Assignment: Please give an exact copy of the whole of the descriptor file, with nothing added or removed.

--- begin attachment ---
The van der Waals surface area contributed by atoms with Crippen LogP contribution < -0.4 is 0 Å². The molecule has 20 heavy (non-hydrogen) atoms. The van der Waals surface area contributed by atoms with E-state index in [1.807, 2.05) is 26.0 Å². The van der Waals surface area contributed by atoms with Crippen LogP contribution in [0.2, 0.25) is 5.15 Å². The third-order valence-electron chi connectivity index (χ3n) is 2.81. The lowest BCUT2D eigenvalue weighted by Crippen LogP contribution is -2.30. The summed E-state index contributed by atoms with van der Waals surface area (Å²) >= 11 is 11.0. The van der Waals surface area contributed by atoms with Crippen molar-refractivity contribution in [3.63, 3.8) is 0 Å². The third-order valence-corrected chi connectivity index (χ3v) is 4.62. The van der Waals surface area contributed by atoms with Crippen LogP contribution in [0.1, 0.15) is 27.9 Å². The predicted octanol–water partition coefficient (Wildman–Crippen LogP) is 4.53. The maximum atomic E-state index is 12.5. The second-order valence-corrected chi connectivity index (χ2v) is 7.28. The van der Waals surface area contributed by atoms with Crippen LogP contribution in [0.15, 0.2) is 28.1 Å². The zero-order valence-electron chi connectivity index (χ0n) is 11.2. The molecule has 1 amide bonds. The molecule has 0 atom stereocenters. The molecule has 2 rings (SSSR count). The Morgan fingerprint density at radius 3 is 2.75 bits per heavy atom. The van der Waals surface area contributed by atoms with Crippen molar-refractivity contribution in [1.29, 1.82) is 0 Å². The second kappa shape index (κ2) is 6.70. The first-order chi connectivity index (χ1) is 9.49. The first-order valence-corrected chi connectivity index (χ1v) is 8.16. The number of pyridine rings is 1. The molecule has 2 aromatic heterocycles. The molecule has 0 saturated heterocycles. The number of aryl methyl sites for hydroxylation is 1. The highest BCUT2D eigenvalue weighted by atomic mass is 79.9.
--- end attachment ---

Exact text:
The van der Waals surface area contributed by atoms with Crippen LogP contribution < -0.4 is 0 Å². The molecule has 20 heavy (non-hydrogen) atoms. The van der Waals surface area contributed by atoms with E-state index in [1.807, 2.05) is 26.0 Å². The van der Waals surface area contributed by atoms with Crippen LogP contribution in [0.2, 0.25) is 5.15 Å². The third-order valence-electron chi connectivity index (χ3n) is 2.81. The lowest BCUT2D eigenvalue weighted by Crippen LogP contribution is -2.30. The summed E-state index contributed by atoms with van der Waals surface area (Å²) >= 11 is 11.0. The van der Waals surface area contributed by atoms with Crippen molar-refractivity contribution in [3.63, 3.8) is 0 Å². The third-order valence-corrected chi connectivity index (χ3v) is 4.62. The van der Waals surface area contributed by atoms with Crippen LogP contribution in [0.1, 0.15) is 27.9 Å². The predicted octanol–water partition coefficient (Wildman–Crippen LogP) is 4.53. The maximum atomic E-state index is 12.5. The second-order valence-corrected chi connectivity index (χ2v) is 7.28. The van der Waals surface area contributed by atoms with Crippen LogP contribution in [0.15, 0.2) is 28.1 Å². The zero-order valence-electron chi connectivity index (χ0n) is 11.2. The molecule has 1 amide bonds. The molecule has 0 atom stereocenters. The molecule has 2 rings (SSSR count). The Morgan fingerprint density at radius 3 is 2.75 bits per heavy atom. The van der Waals surface area contributed by atoms with Crippen molar-refractivity contribution in [1.29, 1.82) is 0 Å². The second kappa shape index (κ2) is 6.70. The first-order chi connectivity index (χ1) is 9.49. The first-order valence-corrected chi connectivity index (χ1v) is 8.16. The number of pyridine rings is 1. The molecule has 2 aromatic heterocycles. The molecule has 0 saturated heterocycles. The number of aryl methyl sites for hydroxylation is 1. The highest BCUT2D eigenvalue weighted by atomic mass is 79.9.